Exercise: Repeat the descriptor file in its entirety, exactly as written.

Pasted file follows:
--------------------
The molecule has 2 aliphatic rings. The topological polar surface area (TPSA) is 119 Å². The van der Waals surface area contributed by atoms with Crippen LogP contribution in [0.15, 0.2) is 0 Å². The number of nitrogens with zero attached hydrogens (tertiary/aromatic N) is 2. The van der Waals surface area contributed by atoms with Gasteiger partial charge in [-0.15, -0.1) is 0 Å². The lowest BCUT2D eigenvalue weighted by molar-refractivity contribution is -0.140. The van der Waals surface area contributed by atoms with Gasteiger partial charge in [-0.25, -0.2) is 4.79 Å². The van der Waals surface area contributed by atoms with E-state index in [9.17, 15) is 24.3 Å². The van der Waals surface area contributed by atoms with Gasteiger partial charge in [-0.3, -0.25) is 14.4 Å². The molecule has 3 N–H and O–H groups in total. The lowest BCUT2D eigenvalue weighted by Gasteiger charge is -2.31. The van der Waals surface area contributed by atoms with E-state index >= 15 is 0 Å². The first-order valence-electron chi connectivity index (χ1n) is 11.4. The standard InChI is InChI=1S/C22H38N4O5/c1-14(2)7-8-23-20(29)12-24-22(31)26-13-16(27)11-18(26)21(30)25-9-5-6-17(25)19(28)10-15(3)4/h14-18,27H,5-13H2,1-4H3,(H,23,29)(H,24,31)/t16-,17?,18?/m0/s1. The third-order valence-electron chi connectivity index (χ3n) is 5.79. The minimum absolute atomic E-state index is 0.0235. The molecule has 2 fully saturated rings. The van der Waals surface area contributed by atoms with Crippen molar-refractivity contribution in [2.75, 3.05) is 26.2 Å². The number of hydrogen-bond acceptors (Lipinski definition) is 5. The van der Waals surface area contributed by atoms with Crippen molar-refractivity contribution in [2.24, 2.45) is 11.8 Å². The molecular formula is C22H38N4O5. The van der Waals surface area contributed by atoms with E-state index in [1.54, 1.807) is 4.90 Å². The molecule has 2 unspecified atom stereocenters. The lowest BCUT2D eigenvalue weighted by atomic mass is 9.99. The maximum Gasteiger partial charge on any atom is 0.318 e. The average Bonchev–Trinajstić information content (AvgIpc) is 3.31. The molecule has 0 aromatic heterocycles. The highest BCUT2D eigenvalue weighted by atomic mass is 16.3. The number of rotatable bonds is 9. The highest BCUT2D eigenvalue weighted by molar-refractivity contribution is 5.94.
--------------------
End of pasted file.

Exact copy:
The molecule has 2 aliphatic rings. The topological polar surface area (TPSA) is 119 Å². The van der Waals surface area contributed by atoms with Crippen LogP contribution in [0.15, 0.2) is 0 Å². The number of nitrogens with zero attached hydrogens (tertiary/aromatic N) is 2. The van der Waals surface area contributed by atoms with Gasteiger partial charge in [-0.15, -0.1) is 0 Å². The lowest BCUT2D eigenvalue weighted by molar-refractivity contribution is -0.140. The van der Waals surface area contributed by atoms with Gasteiger partial charge in [-0.25, -0.2) is 4.79 Å². The van der Waals surface area contributed by atoms with E-state index in [9.17, 15) is 24.3 Å². The van der Waals surface area contributed by atoms with Gasteiger partial charge in [-0.3, -0.25) is 14.4 Å². The molecule has 3 N–H and O–H groups in total. The lowest BCUT2D eigenvalue weighted by Gasteiger charge is -2.31. The van der Waals surface area contributed by atoms with E-state index >= 15 is 0 Å². The first-order valence-electron chi connectivity index (χ1n) is 11.4. The standard InChI is InChI=1S/C22H38N4O5/c1-14(2)7-8-23-20(29)12-24-22(31)26-13-16(27)11-18(26)21(30)25-9-5-6-17(25)19(28)10-15(3)4/h14-18,27H,5-13H2,1-4H3,(H,23,29)(H,24,31)/t16-,17?,18?/m0/s1. The third-order valence-electron chi connectivity index (χ3n) is 5.79. The minimum absolute atomic E-state index is 0.0235. The molecule has 2 fully saturated rings. The van der Waals surface area contributed by atoms with Crippen molar-refractivity contribution in [2.75, 3.05) is 26.2 Å². The number of hydrogen-bond acceptors (Lipinski definition) is 5. The van der Waals surface area contributed by atoms with Crippen molar-refractivity contribution in [2.24, 2.45) is 11.8 Å². The molecular formula is C22H38N4O5. The van der Waals surface area contributed by atoms with E-state index in [1.54, 1.807) is 4.90 Å². The molecule has 2 unspecified atom stereocenters. The lowest BCUT2D eigenvalue weighted by atomic mass is 9.99. The maximum Gasteiger partial charge on any atom is 0.318 e. The average Bonchev–Trinajstić information content (AvgIpc) is 3.31. The molecule has 0 aromatic heterocycles. The highest BCUT2D eigenvalue weighted by atomic mass is 16.3. The number of rotatable bonds is 9. The highest BCUT2D eigenvalue weighted by molar-refractivity contribution is 5.94.